The teachers also should have every day's target that students will be given moral education, which refers to insisting children to acquire those virtues or moral habits that will help them individually live good lives and at the same time become productive, contributing members of their communities. In this view, moral education should contribute not only to the students as individuals, but also to the social cohesion of a community.
Teachers in the school have a vital role to play in passing on common morality to the next generation. To do this, they must provide the following attributes to the students in the school:
Moral formation: Teaches should cultivate in children the intentions, feelings and habits of moral subscription. This involves giving children moral guidance, rewarding them for doing right and punishing them for doing wrong, as well as modelling good conduct and modelling appropriate reactions to the conduct of others.
Moral inquiry: Teachers should engage students in discussion and reflection on the nature and justification of moral values. Teachers must ensure, by explicit intervention or gentle steering, that moral inquiry brings to light the justification for common morality. It is vital that children come to understand what morality is for and why it demands the things it does.
Positive behaviours: The teachers should bring moral education into your classroom is by directly speaking about positive behaviours. Sometimes we assume that students know the correct, moral thing to do in any given moment. But do not allow this assumption to cause you to overlook the opportunity to make "Teachable moments" out of situations in your classroom. Openly share with students what the "right" thing to do is, and engage them in a discussion that challenges them to evaluate for themselves what seems the most appropriate course of action.
Commitment: Teachers have to be committed to say what they positively practice in their lifestyle. It's not just what you say; it's what you do that count. The always will fulfil the commitment if given to the students in the classroom.
Connecting moral aspects to the contents: Sometimes learning certain content is straightforward learning. But teachers should look for those opportunities where aspects of your content raise the moral question or connect to character issues. Students enjoy being challenged to think critically about themselves, and connecting ethical discussions to your content both reinforces their content knowledge and their characters.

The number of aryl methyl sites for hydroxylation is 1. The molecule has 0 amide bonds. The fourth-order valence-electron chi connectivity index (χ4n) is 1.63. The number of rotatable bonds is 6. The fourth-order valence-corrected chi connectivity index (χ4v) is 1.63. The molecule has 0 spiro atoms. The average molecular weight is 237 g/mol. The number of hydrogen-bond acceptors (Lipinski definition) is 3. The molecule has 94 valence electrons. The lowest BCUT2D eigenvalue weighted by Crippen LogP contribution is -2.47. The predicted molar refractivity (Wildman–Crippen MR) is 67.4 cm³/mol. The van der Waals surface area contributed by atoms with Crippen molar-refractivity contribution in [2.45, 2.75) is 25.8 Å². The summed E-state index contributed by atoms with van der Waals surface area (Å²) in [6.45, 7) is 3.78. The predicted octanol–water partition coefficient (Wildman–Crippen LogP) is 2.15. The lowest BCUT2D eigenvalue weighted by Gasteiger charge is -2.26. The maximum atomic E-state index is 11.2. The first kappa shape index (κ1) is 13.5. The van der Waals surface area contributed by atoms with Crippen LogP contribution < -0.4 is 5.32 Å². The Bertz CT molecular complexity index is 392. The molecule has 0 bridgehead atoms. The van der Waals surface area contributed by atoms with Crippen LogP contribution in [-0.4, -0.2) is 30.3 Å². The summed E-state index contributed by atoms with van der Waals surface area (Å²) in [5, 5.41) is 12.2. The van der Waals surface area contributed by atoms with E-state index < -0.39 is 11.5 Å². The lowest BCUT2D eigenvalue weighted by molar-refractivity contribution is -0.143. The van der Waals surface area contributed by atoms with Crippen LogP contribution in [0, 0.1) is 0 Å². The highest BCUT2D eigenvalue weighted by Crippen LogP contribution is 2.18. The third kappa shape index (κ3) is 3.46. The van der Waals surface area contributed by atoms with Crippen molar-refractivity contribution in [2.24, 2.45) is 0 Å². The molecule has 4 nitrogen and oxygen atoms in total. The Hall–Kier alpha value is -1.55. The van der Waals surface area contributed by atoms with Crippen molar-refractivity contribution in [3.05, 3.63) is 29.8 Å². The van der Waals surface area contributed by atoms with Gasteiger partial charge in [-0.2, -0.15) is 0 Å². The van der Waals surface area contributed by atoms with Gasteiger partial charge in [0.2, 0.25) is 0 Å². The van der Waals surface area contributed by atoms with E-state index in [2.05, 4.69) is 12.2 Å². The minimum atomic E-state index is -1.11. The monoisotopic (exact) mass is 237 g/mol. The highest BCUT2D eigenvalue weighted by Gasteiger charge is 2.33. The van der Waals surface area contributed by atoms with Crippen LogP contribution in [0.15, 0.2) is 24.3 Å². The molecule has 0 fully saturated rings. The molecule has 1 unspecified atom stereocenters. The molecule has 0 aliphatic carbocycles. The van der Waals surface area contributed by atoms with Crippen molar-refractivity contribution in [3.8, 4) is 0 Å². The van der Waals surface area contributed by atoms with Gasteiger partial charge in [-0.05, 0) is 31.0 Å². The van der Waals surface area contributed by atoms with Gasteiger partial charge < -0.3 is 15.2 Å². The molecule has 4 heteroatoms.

Talking to parents: The students are important to the teachers, who may not be the sole adult interested in their students' moral development. So teachers should share their aspirations of the students' characters with parents, converse with parents about how students are doing academically and ethically, and always teachers should make sure they allow parents to remain in the driver's seat of their children's character development.
Progress chart on moral qualities: The teachers should make a chart on some moral aspects for the students and take regular feedback whether they follow it or not. The chart may include; Respect towards others, Personal responsibility, Conflict resolution, Better attendance, Patience, Kindness, Sharing, Self-restraint, Calm, Articulation, Community, contributions, Fairness, Honesty, Compassion and some other moral aspects.
When students are regularly exposed to discussion of these virtuous characteristics and encouraged to assume these qualities, it will result in fewer discipline referrals, improved attendance, better homework completion, decreases in bullying and exclusion, declines in conflicts between students and teachers, more mature understand of tasks, comfort and ownership in the classroom, and other positive elements that impact student learning.
In a word, we can say that, if effectively implemented, Moral Education will equip learners with tools of judgement in various situations leading to making responsible choices and decisions. Therefore, moral education should be an integral part of the school and college curriculum.
The practical learning should take precedence over bookish learning. The environment in which people live, has always influenced patterns of behaviour, attitudes, actions, beliefs, values and ethics. So, without moral education is not at all an education, which rather refers to the hazards of the society, as a quotation says, "To educate a man in mind and not in morals is to educate a menace to society." - Theodore Roosevelt
The writer, education researcher and principal, Daffodil International School (DIS), Dhaka